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Defense goes high-tech to show shooting from Van Dyke’s perspective

Lead defense attorney Daniel Herbert gestures at an animated video portraying Officer Jason Van Dyke and Laquan McDonald as it's shown to the jury during the trial for the shooting death of Laquan McDonald at the Leighton Criminal Court Building on Sept. 25, 2018. | Antonio Perez/pool/Chicago Tribune

For more than two years, grainy dashboard camera footage showing Chicago Police Officer Jason Van Dyke firing 16 shots at Laquan McDonald has been the only vantage point of the fatal 2014 shooting.

On Tuesday, Van Dyke’s lawyers offered a high-tech alternative to the video as they tried to make the case that the 17-year-old McDonald was advancing on Van Dyke and his partner when Van Dyke fired the first shots.

As Van Dyke’s trial continued into its sixth day of testimony— on a day that would have been McDonald’s 21st birthday— Van Dyke’s defense introduced a “laser-based analysis” of the shooting scene and surrounding blocks, a computer animation that purported to show the moments leading up to McDonald’s death from the perspective of Van Dyke and his partner.

“In this case we have video, which in its normal state is two-dimensional,” said Jason Fries, the CEO of 3D-Forensic, a California-based firm that creates similar computer animations for law enforcement agencies and civil attorneys. “Our job is to make it three dimensional.”

Jason Fries testifies during the trial about an animated video portraying Officer Jason Van Dyke and Laquan McDonald.

Whether the animation has added a new dimension to the case remains to be seen. One veteran Chicago lawyer who watched the animation concluded it was not “the lynchpin that we’ve been waiting for.”

The video, which cost the defense five-figures, had at times the jerky motion of a video game, presenting the shooting from an “over-the-shoulder” angle, showing Van Dyke firing as an on-screen counter ticks off the closing distance between him and McDonald. When the counter reaches about 15 feet, the animated Van Dyke fires the first of five shots, with green tracer lines showing the paths of the bullets. The video stops at the first five shots.

But even on the animation, as the gap between them closes, the teen appears to be veering away from Van Dyke, not heading directly toward him, as the first shots are fired. Nor does McDonald ever lift his arms.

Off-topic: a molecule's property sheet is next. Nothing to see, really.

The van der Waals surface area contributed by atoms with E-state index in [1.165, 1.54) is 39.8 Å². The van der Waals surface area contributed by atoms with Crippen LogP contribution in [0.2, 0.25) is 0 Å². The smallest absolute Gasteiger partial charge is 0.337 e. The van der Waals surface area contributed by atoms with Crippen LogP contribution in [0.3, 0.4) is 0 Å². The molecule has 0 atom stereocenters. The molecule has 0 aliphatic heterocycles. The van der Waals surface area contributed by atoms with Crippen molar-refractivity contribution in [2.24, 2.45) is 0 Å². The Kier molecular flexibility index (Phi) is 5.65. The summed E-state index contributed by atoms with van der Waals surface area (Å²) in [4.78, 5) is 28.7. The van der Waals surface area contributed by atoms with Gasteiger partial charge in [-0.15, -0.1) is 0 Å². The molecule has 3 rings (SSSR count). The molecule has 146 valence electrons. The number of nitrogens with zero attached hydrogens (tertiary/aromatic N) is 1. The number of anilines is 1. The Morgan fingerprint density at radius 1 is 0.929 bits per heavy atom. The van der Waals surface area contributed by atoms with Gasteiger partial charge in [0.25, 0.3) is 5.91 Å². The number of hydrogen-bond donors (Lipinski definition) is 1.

The animation was hyped in the defense’s opening statement, which hammered home the point that the dashcam video does not capture the shooting from Van Dyke’s perspective. On the witness stand, Fries testified the video had been created from laser-based measurements, based on scans of the scene, the dashcam video and other surveillance cameras,

Assistant Special Prosecutor Marilyn Hite Ross spent her cross-examination of Fries trying to undermine the video. At one point, after Fries said his video was “just as real as a photograph,” Hite Ross began to call it a “drawing.”

“An animation is a drawing, isn’t it, sir?” Hite Ross asked.

Fries, who had compared his process to the technology used to produce animated films like “Toy Story” and “Monsters, Inc.” quibbled.

“I respectfully disagree with you,” he said.

Hite Ross also attacked relatively small inaccuracies. The animated McDonald is wearing all black, despite the video showing he wore jeans with light pockets on the video. The animated McDonald has the hood of his sweat shirt up, though his braids are visible in the video. Van Dyke’s avatar seemed not to be wearing a bullet-proof vest.

Chicago lawyer Antonio Romanucci last year landed a record-setting $44.7 million verdict in a police misconduct case in federal court. On Tuesday, he said the defense’s animation “indeed shows that McDonald’s shooting was not justified.” He said Herbert emphasized “merely the number of feet” between McDonald and Van Dyke — but that alone doesn’t amount to a threat.

“I don’t see this video, in and of itself, being the lynchpin that we’ve been waiting for,” Romanucci said.

Continuing to fill jurors in on McDonald’s troubled past, the defense also called McDonald’s probation officer to the witness stand. Dina Randazzo served as McDonald’s probation officer up until his death, and she acknowledged he had been scheduled to appear in court, soon after the shooting.

Randazzo said McDonald was taken into custody after a court hearing in August 2013

“He became very upset,” Randazzo said. “And he became combative with sheriffs.”

The defense, though, won’t be able to offer jurors more detail on two other incidents, allegedly involving McDonald. The defense argued McDonald was involved in an attempted car-jacking and had stolen a CTA fare card, but the judge stopped the defense from mentioning those to the jury.

Video by Ashlee Rezin